Barclay Damon
Barclay Damon

Legal Alert

New York’s Tax Department Loosens Policy on Sales Tax Liability

Recognizing the “unfortunate consequences” for certain owners of businesses, on April 14, 2011, the New York State Department of Taxation and Finance (the “Tax Department”) announced its new policy for enforcing liability for unpaid sales taxes of limited liability companies (“LLCs”) and limited partnerships. The new policy brings limited relief for individual investors who, although they have virtually no involvement in a business, could have found themselves being pursued for unpaid sales tax of the LLC. The new policy is particularly relevant for individuals that invest in businesses that are sales tax intensive, such as a bar or restaurant.

Existing Policy

New York State’s Tax Law imposes personal liability for the payment of sales taxes on certain owners of businesses that have outstanding sales tax liabilities. This means that certain owners of businesses may personally have to pay the sales tax liability of the business even though the business is operated through a legal entity, such as a corporation or an LLC, which otherwise protects the owner’s personal assets. Under federal tax law, so-called “trust fund” taxes (such as income and employment tax withholdings) only potentially become the personal liability of those owners of corporations or LLCs who are involved in the actual business operations of the legal entity. Under New York State’s Tax Law, however, any owner of a limited partnership or an LLC has personal liability for unpaid sales taxes (which are similar in nature to trust fund taxes), regardless of whether that owner is involved in the actual business operations of the legal entity. The result of this provision of New York State’s Tax Law is that any owner of a limited partnership or an LLC may be held personally liable for 100% of the unpaid sales taxes of the business.

Relying on a strict interpretation of New York State’s Tax Law, the Tax Department had routinely pursued owners of limited partnerships and LLCs for the unpaid sales taxes of the business entity- even owners which did not have control over the financial operations of the business. New York courts have consistently rejected challenges to the Tax Department’s actions on the justification that New York State’s Tax Law is written in a way that imposes strict liability on the owners of a limited partnership or an LLC.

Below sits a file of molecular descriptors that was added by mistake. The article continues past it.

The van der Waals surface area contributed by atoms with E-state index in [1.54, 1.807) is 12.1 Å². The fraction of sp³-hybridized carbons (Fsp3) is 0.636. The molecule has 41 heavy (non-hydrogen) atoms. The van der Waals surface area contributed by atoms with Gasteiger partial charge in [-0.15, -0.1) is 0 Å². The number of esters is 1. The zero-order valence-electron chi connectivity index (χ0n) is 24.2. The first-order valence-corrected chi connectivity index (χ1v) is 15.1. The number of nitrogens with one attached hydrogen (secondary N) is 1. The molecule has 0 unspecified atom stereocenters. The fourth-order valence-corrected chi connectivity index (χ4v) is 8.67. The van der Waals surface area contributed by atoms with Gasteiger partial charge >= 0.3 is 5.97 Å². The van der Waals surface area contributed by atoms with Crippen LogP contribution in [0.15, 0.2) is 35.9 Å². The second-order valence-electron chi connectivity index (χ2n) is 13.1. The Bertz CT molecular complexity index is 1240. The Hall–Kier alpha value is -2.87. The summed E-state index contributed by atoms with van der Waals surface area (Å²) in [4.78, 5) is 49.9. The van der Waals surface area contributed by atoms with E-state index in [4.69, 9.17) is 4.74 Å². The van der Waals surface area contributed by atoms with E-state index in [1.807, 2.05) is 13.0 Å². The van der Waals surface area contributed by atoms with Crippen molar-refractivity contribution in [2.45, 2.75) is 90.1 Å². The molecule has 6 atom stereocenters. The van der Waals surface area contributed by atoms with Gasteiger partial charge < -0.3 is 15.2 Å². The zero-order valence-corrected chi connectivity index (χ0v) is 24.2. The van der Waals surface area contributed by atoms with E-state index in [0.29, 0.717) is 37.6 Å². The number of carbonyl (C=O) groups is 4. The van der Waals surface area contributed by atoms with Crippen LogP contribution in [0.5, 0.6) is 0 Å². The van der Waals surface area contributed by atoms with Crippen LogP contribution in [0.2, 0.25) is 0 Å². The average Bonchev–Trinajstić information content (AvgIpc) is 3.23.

New Policy

Under the Tax Department’s new policy (which took effect March 9, 2011), any limited partner of a limited partnership or any member of an LLC owning less than 50% of the LLC who can prove he or she was not involved in the actual business operations of the legal entity may be eligible for limited relief from the strict liability imposed under New York State’s Tax Law for the unpaid sales taxes of the business.

The limited relief offered under the new policy means that eligible owners would:

  • not be personally liable for any penalty owed by the business or other owners who were involved in the actual business operations of the legal entity; and
  • only be liable for their proportionate share (based on percentage ownership) of the unpaid sales taxes of the business.

For example, a 10% owner (and who otherwise meets the relief eligibility requirements) of an LLC which has $50,000 of unpaid sales taxes would only be expected to pay $5,000 to satisfy his or her personal liability under the Tax Department’s new policy.

In addition to meeting the requirements described above concerning ownership percentage and level of involvement in the actual business operations of the limited partnership or LLC, a limited partner or member must cooperate with the Tax Department by providing information about the identity of others who were involved in the actual business operations, as well as information reasonably obtainable which details the ownership of more complicated business structures.

If you are in need of additional information concerning the Tax Department’s new policy on pursuing unpaid sales taxes of a business, please contact any of the members of the Practice Area.